Whether it be a new patient exam, a periodic exam that is done in conjunction with a cleaning appointment, an emergency/limited exam, or a consultation, these can all be sent to medical insurance.

X-rays

Any x-rays taken in a dental office can be sent to medical insurance because they are diagnostic in nature.

Cone Beam CT Scans

Cone Beam CT Scans are usually taken in conjunction with the need for an implant or to extract wisdom teeth, these are also diagnostic in nature, so can also be sent to medical insurance.

Oral Surgery

Not all oral surgery is done by an oral surgeon. While oral surgeons have been billing medical insurance for years, some things done in a general dental practice can also be sent to medical insurance. Any type of extraction, including wisdom teeth can be sent to medical insurance, as well as any type of bone graft.

Trauma

Any procedure that is done in a dental office that is a result of any type of accident (car accident, workman’s comp, etc.) can be billed to medical insurance, whether they are dental in nature or not. For example, if you break a couple of teeth in a car accident, one tooth needing a filling and the other a crown, both of these procedures can be sent to medical insurance because they were caused by the trauma from the accident.

Night Guards

Night Guards are very effective for people who clench and grind their teeth at night. These guards protect the teeth, and even the restorations like crowns and fillings against harmful night time grinding and clenching. These guards are considered medical equipment by medical insurance companies, and often times are paid for at 100%, rather than the 80% or 50% that dental insurance usually pays.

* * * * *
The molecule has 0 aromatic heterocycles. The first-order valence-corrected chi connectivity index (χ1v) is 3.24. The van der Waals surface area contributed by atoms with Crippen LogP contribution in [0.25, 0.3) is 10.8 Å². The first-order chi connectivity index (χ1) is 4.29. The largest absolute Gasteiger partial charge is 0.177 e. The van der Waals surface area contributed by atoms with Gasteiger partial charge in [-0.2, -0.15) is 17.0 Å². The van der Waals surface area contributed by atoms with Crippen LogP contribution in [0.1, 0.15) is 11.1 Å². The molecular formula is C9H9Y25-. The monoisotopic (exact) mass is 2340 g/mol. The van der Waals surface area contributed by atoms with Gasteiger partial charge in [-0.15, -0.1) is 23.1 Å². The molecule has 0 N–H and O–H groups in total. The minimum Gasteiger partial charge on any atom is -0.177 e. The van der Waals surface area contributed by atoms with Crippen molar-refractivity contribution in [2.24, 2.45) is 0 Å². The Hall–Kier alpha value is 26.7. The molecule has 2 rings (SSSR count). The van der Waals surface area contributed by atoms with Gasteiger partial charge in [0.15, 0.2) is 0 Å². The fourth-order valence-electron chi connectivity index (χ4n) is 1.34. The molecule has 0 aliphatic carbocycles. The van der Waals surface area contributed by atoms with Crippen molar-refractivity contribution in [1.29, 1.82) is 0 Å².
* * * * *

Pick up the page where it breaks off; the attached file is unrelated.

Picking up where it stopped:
OSA (Obstructive Sleep Apnea) Appliances

There have been a lot of advances in dentistry over the past decade, but none more-so than for Obstructive Sleep Apnea. Before these advances, most people needed to be hooked up to a large and invasive CPAP machine. With the advances that have been made, sleep apnea can (most of the time) be managed by wearing an appliance very similar to the night guard mentioned above, and is a lot more comfortable to wear than the facemask to a CPAP machine.

These appliances are also considered medical equipment, much like the night guards are, and are covered at 100% a lot of times as well. Although in most cases a sleep study is required to prove medical necessity, but one can be obtained very easily.

Bring your medical insurance card to your next dental visit to see if you can take advantage of using your medical insurance to supplement your dental treatment. Doing so will open up your dental benefits so that you can apply them to procedures that are more dental in nature like crowns, root canals, and dental implants. Call 602-993-4200 today or visit our website to see how we can help you use your medical insurance at the dental office.

Dental Insurance: Do I Really Need It? Part Two

Last week I went through some of the exclusions and limitations that dental insurance companies employ to pay out less and less every year. This week, I wanted to get into dental insurance alternatives, and why I think that individuals might be better off without any dental insurance at all.